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December 9, 2018 9:27 am

Tunnel Vision and UNIFIL

avatar by Ruthie Blum /


UNIFIL peacekeepers patrol the border with Israel near the Lebanese village of Kfar Kila, Dec. 4, 2018. Photo: Reuters / Aziz Taher. Israeli Prime Minister Benjamin Netanyahu phoned UN Secretary General António Guterres on Wednesday and demanded that he and the rest of the international community condemn the Iran-backed Shi’ite terrorist organization Hezbollah for constructing cross-border attack tunnels from Lebanon into Israel.

A day earlier, the Israel Defense Forces had launched Operation Northern Shield to locate and destroy a network of tunnels aimed at providing Hezbollah terrorists with a quick and easy way to infiltrate Israel, and potentially kidnap and kill innocent people. The tunnels are part of Hezbollah’s “Conquest of the Galilee” plan, to be implemented at the start of its next war against Israel.

No surprise there.

Like its patrons in Tehran, Hezbollah has been open about its mission to annihilate the “Zionist enemy.” As recently as last week, in fact, Iran’s terrorist proxy released a video of satellite images pointing to coordinates in central Israel, with the accompanying general threat: “Attack and you will regret it.”

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A 2015 report in the pro-Hezbollah Lebanese newspaper As-Safir was more specific, as it included quotes from Hezbollah members discussing the group’s cross-border tunnels. That Israeli officials neither verified nor denied the report was to be expected. Security considerations and anti-terrorism strategies are often at the root of silence on the part of Israel’s defense establishment.

Today, however, the IDF says that Operation Northern Shield has been in the works for a “number of years.” It also claims to have been aware of Hezbollah’s tunnel-building since 2006, after the end of the Second Lebanon War.

This is disturbing for two reasons.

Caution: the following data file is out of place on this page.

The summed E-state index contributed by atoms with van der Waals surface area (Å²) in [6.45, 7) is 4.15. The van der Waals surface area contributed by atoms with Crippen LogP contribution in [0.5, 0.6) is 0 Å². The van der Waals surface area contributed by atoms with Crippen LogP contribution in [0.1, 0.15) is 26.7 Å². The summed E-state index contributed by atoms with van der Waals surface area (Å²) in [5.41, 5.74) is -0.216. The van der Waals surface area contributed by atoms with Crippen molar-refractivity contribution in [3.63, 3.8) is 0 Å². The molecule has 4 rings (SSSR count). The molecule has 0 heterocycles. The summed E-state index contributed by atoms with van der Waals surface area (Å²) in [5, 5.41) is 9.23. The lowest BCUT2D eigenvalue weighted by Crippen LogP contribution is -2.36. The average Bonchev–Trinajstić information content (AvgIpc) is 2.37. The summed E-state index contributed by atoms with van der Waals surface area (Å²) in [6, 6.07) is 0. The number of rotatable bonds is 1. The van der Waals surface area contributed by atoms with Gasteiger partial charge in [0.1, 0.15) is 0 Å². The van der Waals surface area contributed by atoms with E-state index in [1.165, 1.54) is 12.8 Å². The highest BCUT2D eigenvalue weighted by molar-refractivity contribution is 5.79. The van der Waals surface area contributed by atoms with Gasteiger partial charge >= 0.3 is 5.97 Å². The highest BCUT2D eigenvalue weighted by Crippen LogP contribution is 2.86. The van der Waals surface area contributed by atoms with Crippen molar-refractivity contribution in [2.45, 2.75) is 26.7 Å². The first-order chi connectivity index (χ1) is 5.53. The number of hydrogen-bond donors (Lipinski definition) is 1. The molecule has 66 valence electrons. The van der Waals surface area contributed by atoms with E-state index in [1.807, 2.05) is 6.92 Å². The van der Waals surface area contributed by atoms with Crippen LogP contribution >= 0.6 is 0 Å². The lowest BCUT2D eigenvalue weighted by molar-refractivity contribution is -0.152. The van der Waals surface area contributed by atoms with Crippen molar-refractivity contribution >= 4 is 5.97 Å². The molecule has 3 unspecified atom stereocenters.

First, in the summer of 2014 during Operation Protective Edge — Israel’s war against Hamas in Gaza — residents of Israeli northern border communities complained of suspicious “clanging” and loud drilling noises under their homes. They expressed fear that Hezbollah was digging terror tunnels beneath the Lebanese border in the same way that Hamas had been doing in Gaza.

The mayor of the northern Israeli city of Kiryat Shemona sent a letter to then-Defense Minister Moshe Ya’alon requesting that he investigate the matter as soon as possible, taking into account that the Gaza war was still going on.

A few months later, in January 2015, Ya’alon announced, “We have been examining every single complaint by residents of the north who say they hear construction and drilling sounds underground, and so far we have found nothing. If Hezbollah wants to infiltrate Israel, they don’t need tunnels.”

In other words, the Israeli defense establishment either had no clue about Hezbollah tunnel activity, which is worrisome in and of itself, or was lying about it to the people who heard it with their own ears. The only positive thing about Israel’s exposure of the tunnels this week, then, is that it completely vindicated the people whose apprehension was dismissed as some kind of auditory illusion. They are owed a sincere apology.

The second and more important cause for distress surrounding the tunnel network is the utterly useless presence of the UN Force in Lebanon. UNIFIL was originally established in 1978 after Operation Litani, Israel’s attack on PLO bases in southern Lebanon. The operation was a just and necessary response to the Coastal Road massacre of dozens of innocent Israelis — many of them children — by Palestinian terrorists. UNIFIL’s mandate was to “confirm the withdrawal of Israeli forces from southern Lebanon.”

This mandate was expanded in 2006 as part of UN Resolution 1701, which ended the Israel-Hezbollah war. This past August, the Security Council unanimously voted to extend it for an additional year. Welcoming the move, UNIFIL’s chief, Maj. Gen. Stefano Del Col, said that it “demonstrates the continuing commitment of the international community to maintaining peace and stability in south Lebanon while encouraging the parties to work towards a permanent ceasefire.”

This is worse than laughable. UNIFIL has done nothing since the 2006 war but sit back and relax while Hezbollah proceeded to rebuild its massive and increasingly sophisticated arsenal, courtesy of Iran, aimed at wiping Israel off the map. And the so-called “commitment of the international community to maintaining peace” has consisted mainly of supporting UN resolutions condemning Israel. Last month alone, nine such resolutions were passed in a single day.

Meanwhile, the government of Lebanon, which is so keen on keeping UNIFIL in place, insists that Israel “has shown no proof” of Hezbollah border tunnels. Yeah, right. The IDF team that participated Wednesday in a pre-scheduled trilateral meeting with Del Col and members of the Lebanese Armed Forces must have forgotten to come with a PowerPoint presentation.

Netanyahu, therefore, should not hold his breath waiting for UN cooperation. Instead, he should conserve his energy for the urgent tasks at hand: foiling Hezbollah and fending off Iran.

Ruthie Blum is an Israel-based journalist and author of To Hell in a Handbasket: Carter, Obama, and the Arab Spring.

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